A VISTA Trust is a special trust recently incorporated into BVI law, when adopted by the Legislative Council of the Territory of the British Virgin Islands in late 2003. The long title of the legislation provides that the Virgin Islands Special Trusts Act, 2003 (from which the name VISTA Trusts is derived) is "An Act to make special provision for trusts of shares in companies and for related matters, including provision for the retention by trustees of shares in a company irrespective of the financial advantages of disposal, for prohibiting trustees from intervening in the management of the company except in certain circumstances, and for the appointment and removal of directors of the company in accordance with the terms of the trust instrument."
As is readily noticeable from this title, the purpose of the legislation is to enable trustees to retain shares in BVI international business companies (IBCs) and local companies, irrespective of the financial benefits of holding them. This will enable special trusts to be established to cater to a settlor's intention for the company shares to be held for his children, rather than simply sold for a profit or to reduce risk.
Traditionally, trusts have been an inappropriate vehicle for holding company shares, because of a rule of English trust law which is designed to help preserve the value of trust investments. This rule, which is known as the “prudent man of business rule”, has traditionally made the trust an unattractive vehicle to hold assets which settlors intend trustees to retain. Furthermore, where a trust holds a business interest, the trustee is usually required by law to monitor (and where necessary intervene in) the management of the company.
The following extracts from two cases provide a good explanation of the trustee's duties:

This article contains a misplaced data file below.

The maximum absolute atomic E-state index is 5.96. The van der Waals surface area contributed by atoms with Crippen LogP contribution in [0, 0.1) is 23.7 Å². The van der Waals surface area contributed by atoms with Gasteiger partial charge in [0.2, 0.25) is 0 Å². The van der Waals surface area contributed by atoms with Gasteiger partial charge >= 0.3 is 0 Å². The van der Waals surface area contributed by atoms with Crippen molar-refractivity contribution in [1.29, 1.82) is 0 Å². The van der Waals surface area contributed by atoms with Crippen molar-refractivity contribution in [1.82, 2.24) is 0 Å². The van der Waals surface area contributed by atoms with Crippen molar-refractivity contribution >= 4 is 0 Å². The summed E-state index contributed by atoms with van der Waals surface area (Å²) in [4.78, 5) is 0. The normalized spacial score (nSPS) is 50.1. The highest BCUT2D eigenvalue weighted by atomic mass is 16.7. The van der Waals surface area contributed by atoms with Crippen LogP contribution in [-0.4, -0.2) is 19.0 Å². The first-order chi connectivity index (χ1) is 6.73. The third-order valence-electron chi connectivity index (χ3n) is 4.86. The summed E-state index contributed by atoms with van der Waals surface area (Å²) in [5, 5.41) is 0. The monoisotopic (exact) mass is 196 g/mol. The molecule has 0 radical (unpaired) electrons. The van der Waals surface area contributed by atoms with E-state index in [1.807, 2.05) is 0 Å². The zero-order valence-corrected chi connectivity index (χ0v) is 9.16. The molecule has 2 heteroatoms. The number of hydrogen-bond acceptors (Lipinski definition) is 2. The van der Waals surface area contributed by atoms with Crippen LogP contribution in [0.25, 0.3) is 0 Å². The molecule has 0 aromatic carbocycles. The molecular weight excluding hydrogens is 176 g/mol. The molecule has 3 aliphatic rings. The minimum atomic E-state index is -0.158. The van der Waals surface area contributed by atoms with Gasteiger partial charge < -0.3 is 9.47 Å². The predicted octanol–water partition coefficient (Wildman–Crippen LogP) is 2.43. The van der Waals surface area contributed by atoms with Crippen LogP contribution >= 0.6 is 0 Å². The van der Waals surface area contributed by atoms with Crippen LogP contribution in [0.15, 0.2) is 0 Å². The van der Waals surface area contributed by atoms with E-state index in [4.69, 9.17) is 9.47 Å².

In the later case of Bartlett v Barclays Bank Trust Co Ltd (1980) Ch 515. Brightman J explained that it might be possible for a trustee to comply with his duty in this regard without actually appointing a representative to the board:
Because of case law of this nature, trustees are hesitant to hold IBC shares in trust, especially where the interest of the client is for the shares to be maintained, irrespectively of the profitability of the business, with little or no diversification of risk. The VISTA Act 2003, however, limits the liability of the trustee and removes the trustees duties of monitoring and intervention.
This change in legislation will encourage licensed trust companies to act as trustees for special trusts for designated shares, and in part may be a reaction to the recent adoption of the International Business Companies (Amendment) Act 2003, which immobilises bearer shares and makes significant amendments to the BVI corporate legislation. Although the VISTA trusts are not for holding the bearer shares as "authorised custodians", they will enable BVI licensed Trust Companies to hold the designated shares as trustees on behalf of clients.